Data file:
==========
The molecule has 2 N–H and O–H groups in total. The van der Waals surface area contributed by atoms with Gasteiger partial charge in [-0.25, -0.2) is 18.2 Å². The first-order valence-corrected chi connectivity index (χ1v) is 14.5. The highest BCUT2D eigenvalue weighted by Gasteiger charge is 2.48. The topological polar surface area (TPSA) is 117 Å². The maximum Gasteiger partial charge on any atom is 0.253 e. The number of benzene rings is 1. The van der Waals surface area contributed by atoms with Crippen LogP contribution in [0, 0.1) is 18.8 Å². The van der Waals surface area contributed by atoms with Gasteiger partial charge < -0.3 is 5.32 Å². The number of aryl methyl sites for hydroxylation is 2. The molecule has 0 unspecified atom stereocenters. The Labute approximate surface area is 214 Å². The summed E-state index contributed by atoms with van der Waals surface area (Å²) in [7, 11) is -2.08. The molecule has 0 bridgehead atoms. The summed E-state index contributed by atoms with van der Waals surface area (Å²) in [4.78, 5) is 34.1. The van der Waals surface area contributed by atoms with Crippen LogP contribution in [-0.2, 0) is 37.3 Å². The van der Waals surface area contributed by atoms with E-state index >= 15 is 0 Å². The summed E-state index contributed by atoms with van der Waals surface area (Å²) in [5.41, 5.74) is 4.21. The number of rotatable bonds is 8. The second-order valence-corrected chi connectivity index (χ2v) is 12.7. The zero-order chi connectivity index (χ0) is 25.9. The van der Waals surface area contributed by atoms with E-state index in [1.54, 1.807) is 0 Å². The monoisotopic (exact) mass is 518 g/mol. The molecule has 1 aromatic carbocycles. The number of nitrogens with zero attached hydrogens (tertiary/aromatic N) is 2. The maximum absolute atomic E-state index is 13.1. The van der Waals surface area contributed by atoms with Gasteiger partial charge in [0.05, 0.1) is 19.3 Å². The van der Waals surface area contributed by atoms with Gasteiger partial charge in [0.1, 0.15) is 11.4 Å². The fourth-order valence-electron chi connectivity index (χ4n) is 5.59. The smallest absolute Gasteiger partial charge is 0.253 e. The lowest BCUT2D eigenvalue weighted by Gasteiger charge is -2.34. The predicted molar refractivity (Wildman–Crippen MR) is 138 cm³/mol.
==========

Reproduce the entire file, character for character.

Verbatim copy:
The molecule has 2 N–H and O–H groups in total. The van der Waals surface area contributed by atoms with Gasteiger partial charge in [-0.25, -0.2) is 18.2 Å². The first-order valence-corrected chi connectivity index (χ1v) is 14.5. The highest BCUT2D eigenvalue weighted by Gasteiger charge is 2.48. The topological polar surface area (TPSA) is 117 Å². The maximum Gasteiger partial charge on any atom is 0.253 e. The number of benzene rings is 1. The van der Waals surface area contributed by atoms with Crippen LogP contribution in [0, 0.1) is 18.8 Å². The van der Waals surface area contributed by atoms with Gasteiger partial charge < -0.3 is 5.32 Å². The number of aryl methyl sites for hydroxylation is 2. The molecule has 0 unspecified atom stereocenters. The Labute approximate surface area is 214 Å². The summed E-state index contributed by atoms with van der Waals surface area (Å²) in [7, 11) is -2.08. The molecule has 0 bridgehead atoms. The summed E-state index contributed by atoms with van der Waals surface area (Å²) in [4.78, 5) is 34.1. The van der Waals surface area contributed by atoms with Crippen LogP contribution in [-0.2, 0) is 37.3 Å². The van der Waals surface area contributed by atoms with E-state index >= 15 is 0 Å². The summed E-state index contributed by atoms with van der Waals surface area (Å²) in [5.41, 5.74) is 4.21. The number of rotatable bonds is 8. The second-order valence-corrected chi connectivity index (χ2v) is 12.7. The zero-order chi connectivity index (χ0) is 25.9. The van der Waals surface area contributed by atoms with E-state index in [1.54, 1.807) is 0 Å². The monoisotopic (exact) mass is 518 g/mol. The molecule has 1 aromatic carbocycles. The number of nitrogens with zero attached hydrogens (tertiary/aromatic N) is 2. The maximum absolute atomic E-state index is 13.1. The van der Waals surface area contributed by atoms with Gasteiger partial charge in [0.05, 0.1) is 19.3 Å². The van der Waals surface area contributed by atoms with Gasteiger partial charge in [0.1, 0.15) is 11.4 Å². The fourth-order valence-electron chi connectivity index (χ4n) is 5.59. The smallest absolute Gasteiger partial charge is 0.253 e. The lowest BCUT2D eigenvalue weighted by Gasteiger charge is -2.34. The predicted molar refractivity (Wildman–Crippen MR) is 138 cm³/mol.